Japan

Industry/Regulatory/Political

  • U.S. Nuclear Regulatory Commission staff has recommended requiring engineered filters to the containment vents for Mark I and Mark II boiling water reactors as a post-Fukushima response. A staff paper released this week for the commission’s consideration said an alternative performance-based approach to filtering preferred by industry and by the NRC’s Advisory Committee on Reactor Safeguards would work but take too long to implement.
  • Japan’s pro-nuclear energy Liberal Democratic Party won a landslide victory Dec. 16, taking 294 of the 480 seats in the lower chamber of parliament, despite voters’ relatively negative view of nuclear energy. A poll by the Japanese national newspaper Asahi Shimbun found that 16 percent of voters want to scrap nuclear energy immediately, 28 think it should be phased out and 15 percent support continuing to use nuclear energy. The newspaper concluded that voters did not consider nuclear energy a key issue in the race.
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The NRC has issued its final interim staff guidance describing one acceptable method for conducting integrated assessments of external flooding hazards at nuclear energy facilities. The guidance is intended for use in cases where a re-evaluation of the flooding hazard exceeds levels defined by the utilities’ flooding design basis.

The new guidance, JLD-ISG-2012-05, is the latest in a large volume of work the NRC staff is developing to address lessons learned from the 2011 reactor accident in Japan. Interim staff guidance clarifies issues that are not addressed in the standard review plan for nuclear energy facilities.

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Industry/Regulatory/Political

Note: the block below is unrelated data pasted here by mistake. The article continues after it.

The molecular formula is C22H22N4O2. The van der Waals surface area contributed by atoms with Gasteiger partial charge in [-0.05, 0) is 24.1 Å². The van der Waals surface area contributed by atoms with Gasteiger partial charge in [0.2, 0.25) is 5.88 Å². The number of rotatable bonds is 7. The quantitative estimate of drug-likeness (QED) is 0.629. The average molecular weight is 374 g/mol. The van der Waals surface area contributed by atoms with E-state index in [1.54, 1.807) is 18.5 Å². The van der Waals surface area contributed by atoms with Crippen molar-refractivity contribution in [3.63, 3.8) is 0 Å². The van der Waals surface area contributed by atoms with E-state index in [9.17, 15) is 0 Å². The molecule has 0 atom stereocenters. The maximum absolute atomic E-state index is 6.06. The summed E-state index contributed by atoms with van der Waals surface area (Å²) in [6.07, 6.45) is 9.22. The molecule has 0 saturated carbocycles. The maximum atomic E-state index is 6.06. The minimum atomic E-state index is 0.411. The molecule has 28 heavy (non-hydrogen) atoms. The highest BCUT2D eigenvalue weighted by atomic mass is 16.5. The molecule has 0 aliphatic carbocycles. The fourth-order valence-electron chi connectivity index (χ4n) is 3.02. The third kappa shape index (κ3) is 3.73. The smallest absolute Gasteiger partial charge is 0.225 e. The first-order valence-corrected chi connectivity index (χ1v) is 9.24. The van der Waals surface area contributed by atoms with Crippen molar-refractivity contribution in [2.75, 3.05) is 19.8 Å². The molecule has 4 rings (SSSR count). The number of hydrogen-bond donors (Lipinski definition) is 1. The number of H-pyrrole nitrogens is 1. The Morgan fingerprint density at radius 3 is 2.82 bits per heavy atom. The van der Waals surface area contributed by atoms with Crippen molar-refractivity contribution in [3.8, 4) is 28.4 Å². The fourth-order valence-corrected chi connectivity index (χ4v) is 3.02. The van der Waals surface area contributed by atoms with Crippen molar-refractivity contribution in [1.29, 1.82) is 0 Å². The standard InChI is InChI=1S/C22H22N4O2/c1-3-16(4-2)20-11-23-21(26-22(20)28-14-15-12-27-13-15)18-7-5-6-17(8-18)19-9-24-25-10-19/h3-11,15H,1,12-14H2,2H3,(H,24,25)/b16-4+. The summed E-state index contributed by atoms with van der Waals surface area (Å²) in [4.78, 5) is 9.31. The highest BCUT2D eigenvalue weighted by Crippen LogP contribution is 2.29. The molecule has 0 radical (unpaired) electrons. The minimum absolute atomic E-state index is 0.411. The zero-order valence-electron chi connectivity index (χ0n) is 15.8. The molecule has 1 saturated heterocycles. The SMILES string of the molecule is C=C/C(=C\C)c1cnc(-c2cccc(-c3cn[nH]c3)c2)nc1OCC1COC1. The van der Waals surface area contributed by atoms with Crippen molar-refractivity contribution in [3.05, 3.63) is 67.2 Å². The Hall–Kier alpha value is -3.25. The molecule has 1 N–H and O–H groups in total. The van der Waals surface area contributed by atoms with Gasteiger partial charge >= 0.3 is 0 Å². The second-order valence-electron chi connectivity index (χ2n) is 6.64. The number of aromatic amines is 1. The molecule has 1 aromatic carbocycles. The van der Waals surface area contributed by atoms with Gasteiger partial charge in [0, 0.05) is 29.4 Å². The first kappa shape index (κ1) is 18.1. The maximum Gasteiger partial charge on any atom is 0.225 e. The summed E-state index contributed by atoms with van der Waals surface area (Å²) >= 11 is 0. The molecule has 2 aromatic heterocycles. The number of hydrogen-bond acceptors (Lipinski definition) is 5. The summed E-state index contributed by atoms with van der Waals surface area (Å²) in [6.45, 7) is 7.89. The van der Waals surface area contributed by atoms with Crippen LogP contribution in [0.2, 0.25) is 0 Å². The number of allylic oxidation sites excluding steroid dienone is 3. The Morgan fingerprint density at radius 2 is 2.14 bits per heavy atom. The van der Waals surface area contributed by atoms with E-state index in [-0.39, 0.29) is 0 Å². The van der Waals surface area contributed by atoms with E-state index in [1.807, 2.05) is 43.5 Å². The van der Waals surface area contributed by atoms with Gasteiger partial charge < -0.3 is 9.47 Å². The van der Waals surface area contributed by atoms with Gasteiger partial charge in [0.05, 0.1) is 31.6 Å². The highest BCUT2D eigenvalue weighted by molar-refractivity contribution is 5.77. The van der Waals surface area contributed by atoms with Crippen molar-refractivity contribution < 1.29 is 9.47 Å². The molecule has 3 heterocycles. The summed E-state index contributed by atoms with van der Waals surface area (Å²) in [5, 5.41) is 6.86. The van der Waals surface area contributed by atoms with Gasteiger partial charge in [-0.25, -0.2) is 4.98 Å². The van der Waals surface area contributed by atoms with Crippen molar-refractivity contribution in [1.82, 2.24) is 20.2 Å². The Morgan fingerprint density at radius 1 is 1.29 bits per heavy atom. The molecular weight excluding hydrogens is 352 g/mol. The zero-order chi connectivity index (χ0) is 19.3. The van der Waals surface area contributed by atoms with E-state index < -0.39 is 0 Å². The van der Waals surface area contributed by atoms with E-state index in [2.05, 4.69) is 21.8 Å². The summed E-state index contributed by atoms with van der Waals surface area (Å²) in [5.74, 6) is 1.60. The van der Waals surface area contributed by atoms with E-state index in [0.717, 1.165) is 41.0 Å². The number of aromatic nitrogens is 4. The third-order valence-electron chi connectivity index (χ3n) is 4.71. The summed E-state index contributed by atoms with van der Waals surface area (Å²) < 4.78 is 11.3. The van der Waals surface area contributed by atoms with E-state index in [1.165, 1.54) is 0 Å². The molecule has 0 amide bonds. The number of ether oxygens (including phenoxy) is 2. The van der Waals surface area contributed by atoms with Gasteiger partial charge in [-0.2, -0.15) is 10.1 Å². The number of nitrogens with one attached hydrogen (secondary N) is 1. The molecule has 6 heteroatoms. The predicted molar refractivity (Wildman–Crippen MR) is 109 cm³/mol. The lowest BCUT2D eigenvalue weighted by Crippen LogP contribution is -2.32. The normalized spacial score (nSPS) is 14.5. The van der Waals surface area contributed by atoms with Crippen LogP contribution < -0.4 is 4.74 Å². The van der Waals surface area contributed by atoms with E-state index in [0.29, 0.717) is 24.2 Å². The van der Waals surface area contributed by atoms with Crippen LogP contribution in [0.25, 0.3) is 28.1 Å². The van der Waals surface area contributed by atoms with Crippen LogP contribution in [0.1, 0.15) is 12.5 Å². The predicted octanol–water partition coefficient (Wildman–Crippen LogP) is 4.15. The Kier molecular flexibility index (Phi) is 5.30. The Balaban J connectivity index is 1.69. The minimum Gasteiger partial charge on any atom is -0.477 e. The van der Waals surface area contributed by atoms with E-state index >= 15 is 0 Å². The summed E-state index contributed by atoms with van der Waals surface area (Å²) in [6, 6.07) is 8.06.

• Tokyo Electric Power Co.’s new two-year business plan, released last week, projects that costs for decontaminating the area around Fukushima Daiichi and paying damages to evacuated residents will double from the $62.5 billion estimate from April. The company also expects the $12.5 billion estimated cost for decommissioning the facility to increase significantly. TEPCO is asking the government to review the revised business plan and for continued financial support to meet its obligations. In May, the government assumed 51 percent control of the utility’s shares, in return for allocating funds and assistance for compensation and decontamination.
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Industry/Regulatory/Political

  • Japan’s Nuclear Regulation Authority is investigating whether Kansai Electric Power’s Ohi nuclear plant—the only operating facility in the country—is on an active fault line. The NRA heard last week from a group of experts who have surveyed the fissure. The agency has yet to decide whether the fissure in a 125,000-year-old rock stratum came from seismic activity or if it was caused by a landslide. The Japanese government bans nuclear plant operators from building facilities directly above active fault lines. The NRA said if the Ohi fissure is confirmed to be an active fault, it will halt the plant’s operations.
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Mike Weightman tours the Technical Support Center at Fukushima Daiichi

Mike Weightman tours Fukushima Daiichi (Click to enlarge.)

Global Nuclear Industry Takes Steps to Improve Safety at Facilities Worldwide

As a leader in creating and promoting standards for nuclear safety, the International Atomic Energy Agency (IAEA) spearheaded the global response to the accident at the Fukushima Daiichi nuclear energy facility. Gathering critical insights into the incident and the response that followed, IAEA leaders visited Japan several times over the past year, including a fact-finding mission to Fukushima Daiichi and two other facilities that were affected by the natural disaster.

NEI spoke with the leader of the mission, Mike Weightman, who is also the United Kingdom‘s Chief Inspector of Nuclear Installations, to hear his first-hand account of what he learned on-site at Fukushima and the efforts to improve nuclear safety worldwide.
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Activity ID: 1002943 Activity Name: NEI Remarketing Safety Activity Group Name: Remarketing Safety First